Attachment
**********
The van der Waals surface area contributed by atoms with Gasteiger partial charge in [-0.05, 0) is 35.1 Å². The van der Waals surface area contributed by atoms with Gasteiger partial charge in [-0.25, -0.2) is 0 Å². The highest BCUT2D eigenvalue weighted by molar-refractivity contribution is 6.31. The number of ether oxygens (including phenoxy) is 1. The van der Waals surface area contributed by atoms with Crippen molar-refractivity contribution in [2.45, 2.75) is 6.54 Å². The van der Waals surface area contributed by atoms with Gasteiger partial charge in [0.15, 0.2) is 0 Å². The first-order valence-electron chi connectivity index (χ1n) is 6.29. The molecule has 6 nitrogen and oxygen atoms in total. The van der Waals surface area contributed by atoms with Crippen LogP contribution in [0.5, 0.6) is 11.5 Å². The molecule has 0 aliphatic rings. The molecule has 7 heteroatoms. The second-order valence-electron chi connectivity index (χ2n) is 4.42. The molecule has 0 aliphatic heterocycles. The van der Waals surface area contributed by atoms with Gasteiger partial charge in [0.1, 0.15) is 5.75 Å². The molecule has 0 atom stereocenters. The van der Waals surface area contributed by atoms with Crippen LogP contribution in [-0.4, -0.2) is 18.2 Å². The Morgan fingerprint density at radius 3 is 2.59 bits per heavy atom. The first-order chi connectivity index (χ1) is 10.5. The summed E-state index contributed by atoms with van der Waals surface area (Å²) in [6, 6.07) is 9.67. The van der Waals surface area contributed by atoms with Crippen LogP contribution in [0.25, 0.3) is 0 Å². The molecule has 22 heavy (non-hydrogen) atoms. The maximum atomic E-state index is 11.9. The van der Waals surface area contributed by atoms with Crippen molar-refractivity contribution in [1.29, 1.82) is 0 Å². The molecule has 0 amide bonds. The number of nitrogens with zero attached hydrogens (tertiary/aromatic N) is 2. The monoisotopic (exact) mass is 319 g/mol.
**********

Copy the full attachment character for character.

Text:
The van der Waals surface area contributed by atoms with Gasteiger partial charge in [-0.05, 0) is 35.1 Å². The van der Waals surface area contributed by atoms with Gasteiger partial charge in [-0.25, -0.2) is 0 Å². The highest BCUT2D eigenvalue weighted by molar-refractivity contribution is 6.31. The number of ether oxygens (including phenoxy) is 1. The van der Waals surface area contributed by atoms with Crippen molar-refractivity contribution in [2.45, 2.75) is 6.54 Å². The van der Waals surface area contributed by atoms with Gasteiger partial charge in [0.15, 0.2) is 0 Å². The first-order valence-electron chi connectivity index (χ1n) is 6.29. The molecule has 6 nitrogen and oxygen atoms in total. The van der Waals surface area contributed by atoms with Crippen LogP contribution in [0.5, 0.6) is 11.5 Å². The molecule has 0 aliphatic rings. The molecule has 7 heteroatoms. The second-order valence-electron chi connectivity index (χ2n) is 4.42. The molecule has 0 aliphatic heterocycles. The van der Waals surface area contributed by atoms with Gasteiger partial charge in [0.1, 0.15) is 5.75 Å². The molecule has 0 atom stereocenters. The van der Waals surface area contributed by atoms with Crippen LogP contribution in [-0.4, -0.2) is 18.2 Å². The Morgan fingerprint density at radius 3 is 2.59 bits per heavy atom. The first-order chi connectivity index (χ1) is 10.5. The summed E-state index contributed by atoms with van der Waals surface area (Å²) in [6, 6.07) is 9.67. The van der Waals surface area contributed by atoms with Crippen LogP contribution in [0.25, 0.3) is 0 Å². The molecule has 22 heavy (non-hydrogen) atoms. The maximum atomic E-state index is 11.9. The van der Waals surface area contributed by atoms with Crippen molar-refractivity contribution in [1.29, 1.82) is 0 Å². The molecule has 0 amide bonds. The number of nitrogens with zero attached hydrogens (tertiary/aromatic N) is 2. The monoisotopic (exact) mass is 319 g/mol.